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Old 25-12-2009, 05:21 PM
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Cool DNA Computing Technology report and presentation slides

DNA Computing Technology:
DNA computers can't be found at your local electronics store yet. The technology is still in development, and didn't even exist as a concept a decade ago. In 1994, Leonard Adleman introduced the idea of using DNA to solve complex mathematical problems. Adleman, a computer scientist at the University of Southern California, came to the conclusion that DNA had computational potential after reading the book "Molecular Biology of the Gene," written by James Watson, who co-discovered the structure of DNA in 1953. In fact, DNA is very similar to a computer hard drive in how it stores permanent information about your genes.
Adleman is often called the inventor of DNA computers. His article in a 1994 issue of the journal Science outlined how to use DNA to solve a well-known mathematical problem, called the directed Hamilton Path problem, also known as the "traveling salesman" problem. The goal of the problem is to find the shortest route between a number of cities, going through each city only once. As you add more cities to the problem, the problem becomes more difficult. Adleman chose to find the shortest route between seven cities.
You could probably draw this problem out on paper and come to a solution faster than Adleman did using his DNA test-tube computer. Here are the steps taken in the Adleman DNA computer experiment:
1. Strands of DNA represent the seven cities. In genes, genetic coding is represented by the letters A, T, C and G. Some sequence of these four letters represented each city and possible flight path.
2. These molecules are then mixed in a test tube, with some of these DNA strands sticking together. A chain of these strands represents a possible answer.
3. Within a few seconds, all of the possible combinations of DNA strands, which represent answers, are created in the test tube.
4. Adleman eliminates the wrong molecules through chemical reactions, which leaves behind only the flight paths that connect all seven cities.
The success of the Adleman DNA computer proves that DNA can be used to calculate complex mathematical problems. However, this early DNA computer is far from challenging silicon-based computers in terms of speed. The Adleman DNA computer created a group of possible answers very quickly, but it took days for Adleman to narrow down the possibilities. Another drawback of his DNA computer is that it requires human assistance. The goal of the DNA computing field is to create a device that can work independent of human involvement.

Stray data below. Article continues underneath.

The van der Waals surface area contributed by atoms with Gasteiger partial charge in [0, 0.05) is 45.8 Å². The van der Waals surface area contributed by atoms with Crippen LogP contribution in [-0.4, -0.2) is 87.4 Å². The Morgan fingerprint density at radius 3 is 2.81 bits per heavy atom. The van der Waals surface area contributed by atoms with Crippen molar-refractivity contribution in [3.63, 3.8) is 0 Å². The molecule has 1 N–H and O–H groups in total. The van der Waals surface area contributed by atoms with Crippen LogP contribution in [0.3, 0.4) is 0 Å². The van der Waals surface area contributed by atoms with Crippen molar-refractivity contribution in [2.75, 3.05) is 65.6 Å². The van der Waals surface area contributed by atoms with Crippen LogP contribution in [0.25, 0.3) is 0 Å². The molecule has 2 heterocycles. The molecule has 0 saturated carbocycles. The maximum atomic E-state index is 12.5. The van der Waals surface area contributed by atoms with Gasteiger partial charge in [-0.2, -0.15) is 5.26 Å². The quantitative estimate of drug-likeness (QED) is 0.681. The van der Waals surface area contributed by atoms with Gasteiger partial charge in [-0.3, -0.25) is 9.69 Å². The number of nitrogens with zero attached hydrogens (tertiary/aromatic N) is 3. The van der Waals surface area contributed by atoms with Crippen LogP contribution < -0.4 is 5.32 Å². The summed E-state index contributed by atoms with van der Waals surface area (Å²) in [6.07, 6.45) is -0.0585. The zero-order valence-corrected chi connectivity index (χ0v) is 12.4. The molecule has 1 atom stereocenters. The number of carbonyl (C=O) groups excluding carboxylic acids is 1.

Three years after Adleman's experiment, researchers at the University of Rochester developed logic gates made of DNA. Logic gates are a vital part of how your computer carries out functions that you command it to do. These gates convert binary code moving through the computer into a series of signals that the computer uses to perform operations. Currently, logic gates interpret input signals from silicon transistors, and convert those signals into an output signal that allows the computer to perform complex functions.
The Rochester team's DNA logic gates are the first step toward creating a computer that has a structure similar to

that of an electronic PC. Instead of using electrical signals to perform logical operations, these DNA logic gates rely on DNA code. They detect fragments of genetic material as input, splice together these fragments and form a single output. For instance, a genetic gate called the "And gate" links two DNA inputs by chemically binding them so they're locked in an end-to-end structure, similar to the way two Legos might be fastened by a third Lego between them. The researchers believe that these logic gates might be combined with DNA microchips to create a breakthrough in DNA computing.
DNA computer components -- logic gates and biochips -- will take years to develop into a practical, workable DNA computer. If such a computer is ever built, scientists say that it will be more compact, accurate and efficient than conventional computers. In the next section, we'll look at how DNA computers could surpass their silicon-based predecessors, and what tasks these computers would perform.

How DNA Computers Will Work:
Even as you read this article, computer chip manufacturers are furiously racing to make the next microprocessor that will topple speed records. Sooner or later, though, this competition is bound to hit a wall. Microprocessors made of silicon will eventually reach their limits of speed and miniaturization. Chip makers need a new material to produce faster computing speeds.
You won't believe where scientists have found the new material they need to build the next generation of microprocessors. Millions of natural supercomputers exist inside living organisms, including your body. DNA (deoxyribonucleic acid) molecules, the material our genes are made of, have the potential to perform calculations many times faster than the world's most powerful human-built computers. DNA might one day be integrated into a computer chip to create a so-called biochip that will push computers even faster. DNA molecules have already been harnessed to perform complex mathematical problems.